I saw an online poll the other day that got me thinking. It asked vegetarians whether or not they would eat insect protein. I considered that a pretty interesting question. While I am not a vegetarian, I know what it is to be one and even have a strict vegan or two in my circle of acquaintances. The question to them would produce pretty much the same single word answer: No!
But the whole concept is what has me more intrigued than anything else. I know the argument from vegans/vegetarians is a good one. In general terms, if you view a cricket as an animal, and you have chosen to not eat anything animal-related in your diet, then clearly you would not dine on edible insects. I would not even attempt to sway that position one way or the other.
However, when that insect protein, and we’ll use crickets as our example, is in the form of flour, does that change things at all? For those who are still new to insect protein one form you can get it is in flour. Crickets are ground up and mixed into flour at either a 20-percent or 30-percent ratio of crickets to flour. The flour is then used for various food items.
I can see where some vegans and vegetarians may take a slightly different look at insect protein when it is in the flour form. Those who have chosen to stop eating animal products simply because of environmental or possible sustainability concerns may want to look at crickets a little closer. Crickets use 10-percent of the water required to produce the same weight of beef.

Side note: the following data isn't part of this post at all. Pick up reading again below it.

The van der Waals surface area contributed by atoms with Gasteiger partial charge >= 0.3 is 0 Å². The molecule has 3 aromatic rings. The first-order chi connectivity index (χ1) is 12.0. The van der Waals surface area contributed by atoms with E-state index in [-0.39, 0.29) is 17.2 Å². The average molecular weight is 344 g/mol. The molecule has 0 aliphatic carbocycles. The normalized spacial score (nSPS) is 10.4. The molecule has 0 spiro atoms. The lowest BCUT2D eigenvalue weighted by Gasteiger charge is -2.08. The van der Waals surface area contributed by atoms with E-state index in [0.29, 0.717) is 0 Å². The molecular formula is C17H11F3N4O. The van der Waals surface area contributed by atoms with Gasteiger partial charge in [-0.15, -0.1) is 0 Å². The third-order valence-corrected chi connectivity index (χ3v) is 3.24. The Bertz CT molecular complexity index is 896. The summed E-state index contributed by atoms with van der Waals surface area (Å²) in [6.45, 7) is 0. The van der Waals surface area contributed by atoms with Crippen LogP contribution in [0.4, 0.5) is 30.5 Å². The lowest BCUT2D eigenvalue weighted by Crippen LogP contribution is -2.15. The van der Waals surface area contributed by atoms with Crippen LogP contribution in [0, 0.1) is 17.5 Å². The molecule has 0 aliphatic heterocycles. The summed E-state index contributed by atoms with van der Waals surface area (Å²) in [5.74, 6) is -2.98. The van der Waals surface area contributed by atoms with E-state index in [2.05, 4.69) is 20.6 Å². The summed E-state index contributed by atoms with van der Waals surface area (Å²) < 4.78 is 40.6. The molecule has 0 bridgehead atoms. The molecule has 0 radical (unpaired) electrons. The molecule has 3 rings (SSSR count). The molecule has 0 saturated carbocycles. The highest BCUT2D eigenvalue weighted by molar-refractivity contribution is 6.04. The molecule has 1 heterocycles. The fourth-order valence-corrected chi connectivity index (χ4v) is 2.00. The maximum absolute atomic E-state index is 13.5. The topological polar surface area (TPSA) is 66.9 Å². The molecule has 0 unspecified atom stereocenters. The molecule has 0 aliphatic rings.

Crickets also require 1/16 of the feed required for the same amount of beef (pound for pound). On top of that, crickets do not produce methane as cattle do and they have a diet that is not exclusively the same one that humans use. With that being said, why is there no huge vegan/vegetarian groups supporting the move to insect protein?
That’s because the non-meat eaters are getting all the protein and nutrients they require through a plant-based diet. So really, there is no pressing need to explore options as long as plants continue to grow and produce the requirements of the vegan/vegetarian community. While I expected the argument to be far more controversial, I do see the logic from both sides.
I have no problem with eating cricket flour or products made with cricket flour (cricket pasta and cricket protein bars). But I am not a vegan/vegetarian, either. If you would like to know more about insect protein, check out the eBook I wrote on the topic titled, “The Foodie Guide To Farming Insects For Protein.” Download your copy today for details.
My name is George Elliott. I have been in the Media Industry since 1978. I spent 23 years in Broadcasting and worked in a total of six different radio stations located in southern British Columbia Canada during my career. In 2000 I switched gears and moved into the Print Media Industry at a small town, local weekly newspaper. In 2004 I bought the paper and operated it with my wife, Brenda until July 2016 when we closed it. I launched a freelance web content and article writing business from my home in January 2014.